the step of controlling a peak power of said stream of optical clock pulses to be at a power of a first order soliton comprises controlling the peak power of said stream of optical clock pulses according to the following equation:
wherein said peak power of said stream of optical clock pulses is represented by Pc, optical pulses of said stream of optical clock pulses have a full-width half-maximum pulse duration of tFWHM, said optical fiber has a non-linear fiber constant of γ and a fiber dispersion of D, said optical wavelength of said stream of optical clock pulses is represented by λ, and c represents the speed of light.
36. The method of claim 34, wherein the optical coupler comprises a 3 dB optical coupler.
37. The method of claim 35, wherein the optical coupler comprises a 3 dB optical coupler.
38. The method of claim 34, further comprising the step of controlling the polarization of optical energy propagating within said optical fiber.
39. The method of claim 35, further comprising the step of controlling the polarization of optical energy propagating within said optical fiber.
40. The method of claim 31, wherein at least one top hat signal of the first top hat signal and the second top hat signal has a duty cycle less than or equal to 0.5.
Description
CROSS-REFERENCE TO RELATED APPLICATIONS

[0001] The present document is related to and claims benefit from the copending and commonly assigned provisional patent application document entitled: “An Optical Top Hat Pulse Generator,”Ser. No. 60/383,343, filed on May 23, 2002. The content of this related application is hereby incorporated by reference herein.

BACKGROUND

[0002] 1. Field

[0003] The present invention relates to coherent detection of pulse position modulated signals. More particularly, the present invention relates to a top hat optical pulse generator for use within a pulse position modulation receiver.

[0004] 2. Description of Related Art

[0005] Many satellite and terrestrial optical communication systems require transmission of analog optical signals. The straightforward way to address this need is to modulate the amplitude of an optical carrier. This approach, however, suffers from poor signal-to noise ratio (SNR). It is well known that broadband modulation techniques, which utilize higher bandwidth than that of the transmitted waveform, may improve the SNR over that achieved with amplitude modulation. Pulse Position Modulation (PPM) is one of these techniques. In PPM, a temporal shift in the pulse position represents a sample of the transmitted waveform. The improvement in SNR near the Nyquist sampling frequency of a pulse position modulated signal over an amplitude modulated signal is shown below:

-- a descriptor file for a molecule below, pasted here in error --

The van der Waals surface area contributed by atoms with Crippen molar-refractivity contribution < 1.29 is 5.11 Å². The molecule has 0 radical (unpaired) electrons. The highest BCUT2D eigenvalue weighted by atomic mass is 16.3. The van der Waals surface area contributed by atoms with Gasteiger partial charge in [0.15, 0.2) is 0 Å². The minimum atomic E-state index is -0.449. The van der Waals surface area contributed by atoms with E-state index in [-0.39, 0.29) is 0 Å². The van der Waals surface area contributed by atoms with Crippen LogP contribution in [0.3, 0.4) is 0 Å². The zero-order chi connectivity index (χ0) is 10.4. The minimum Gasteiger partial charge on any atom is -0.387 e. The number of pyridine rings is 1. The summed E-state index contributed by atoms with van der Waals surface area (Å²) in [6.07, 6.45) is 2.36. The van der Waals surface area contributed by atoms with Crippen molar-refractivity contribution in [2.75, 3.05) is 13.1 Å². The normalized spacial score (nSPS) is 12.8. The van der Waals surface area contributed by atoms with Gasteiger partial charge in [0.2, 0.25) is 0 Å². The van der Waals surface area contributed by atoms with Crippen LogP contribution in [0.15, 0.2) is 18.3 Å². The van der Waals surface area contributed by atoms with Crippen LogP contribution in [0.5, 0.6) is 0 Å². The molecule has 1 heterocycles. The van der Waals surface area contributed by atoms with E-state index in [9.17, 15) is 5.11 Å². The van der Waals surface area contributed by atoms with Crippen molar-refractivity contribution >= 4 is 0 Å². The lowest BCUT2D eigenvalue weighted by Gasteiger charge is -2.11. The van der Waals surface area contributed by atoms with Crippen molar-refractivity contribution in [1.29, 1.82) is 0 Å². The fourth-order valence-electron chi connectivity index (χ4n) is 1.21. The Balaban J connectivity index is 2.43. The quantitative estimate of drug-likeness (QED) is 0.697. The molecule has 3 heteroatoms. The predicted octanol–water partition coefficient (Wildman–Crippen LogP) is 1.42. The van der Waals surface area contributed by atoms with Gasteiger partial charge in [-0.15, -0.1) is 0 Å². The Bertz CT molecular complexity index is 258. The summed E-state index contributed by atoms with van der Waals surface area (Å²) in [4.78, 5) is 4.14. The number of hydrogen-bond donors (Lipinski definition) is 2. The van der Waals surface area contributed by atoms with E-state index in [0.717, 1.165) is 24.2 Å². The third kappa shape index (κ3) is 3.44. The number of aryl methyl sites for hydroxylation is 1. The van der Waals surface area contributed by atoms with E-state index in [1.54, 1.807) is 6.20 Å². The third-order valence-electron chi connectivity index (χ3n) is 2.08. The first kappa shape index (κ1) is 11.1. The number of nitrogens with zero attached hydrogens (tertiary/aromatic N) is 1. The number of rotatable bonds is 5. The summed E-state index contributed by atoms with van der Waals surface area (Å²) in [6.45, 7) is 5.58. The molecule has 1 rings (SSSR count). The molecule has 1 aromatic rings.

SNR ppm ∝SNR am(t p/τ)2   Eq. (1)

[0006] where tp is the temporal spacing between unmodulated pulses and τ is the pulse duration, respectively.

[0007] Conventional detection or demodulation of analog PPM optical signals, though, suffers from poor SNR at low frequencies. PPM signals are usually demodulated from the optical to electronic domain by a photodiode followed by a lowpass filter (LPF) that converts pulse position modulation to amplitude modulation. Such a demodulation technique is not capable of recovering the DC component, since the DC component is represented by a constant temporal shift of all pulses from their unmodulated positions. Moreover, the demodulated signals after the lowpass filter have very low amplitude at low frequencies. The amplitude increases linearly with frequency up to the Nyquist limit. Such frequency-dependent distortion is corrected by an integration circuit, which amplifies low-frequency noise accordingly, resulting in decreased SNR performance.

[0008] An apparatus and method for detecting an optical PPM signal are described in commonly-owned U.S. Pat. No. 6,462,860, issued to Ionov on Oct. 8, 2002, incorporated herein by reference. This patent application describes coherent wavelength converters that are used to generate preferably top hat shaped optical pulses. Top hat shaped optical pulses are preferred in the apparatus and method described in U.S. Pat. No. 6,462,860, since such pulses provide for better linearity of the detected optical PPM signal. Top hat shaped optical pulses may also be used in other optical systems known in the art. However, U.S. Pat. No. 6,462,860 describes the generation of top hat shaped pulses with zero dispersion fiber. Zero dispersion fiber is not generally commercially available. Therefore, there exists a need in the art for an optical pulse generator that can generate optical pulses with a top hat shape without requiring the use of zero dispersion fiber.

SUMMARY

[0009] An advantage of embodiments of the present invention is to provide an apparatus and method for generating optical pulses with a top hat shape. An additional advantage of embodiments of the present invention is to provide a method and apparatus for the detection of pulse position modulated optical signals using optical top hat pulse generators. These advantages and others are obtained without requiring the use of zero dispersion fiber.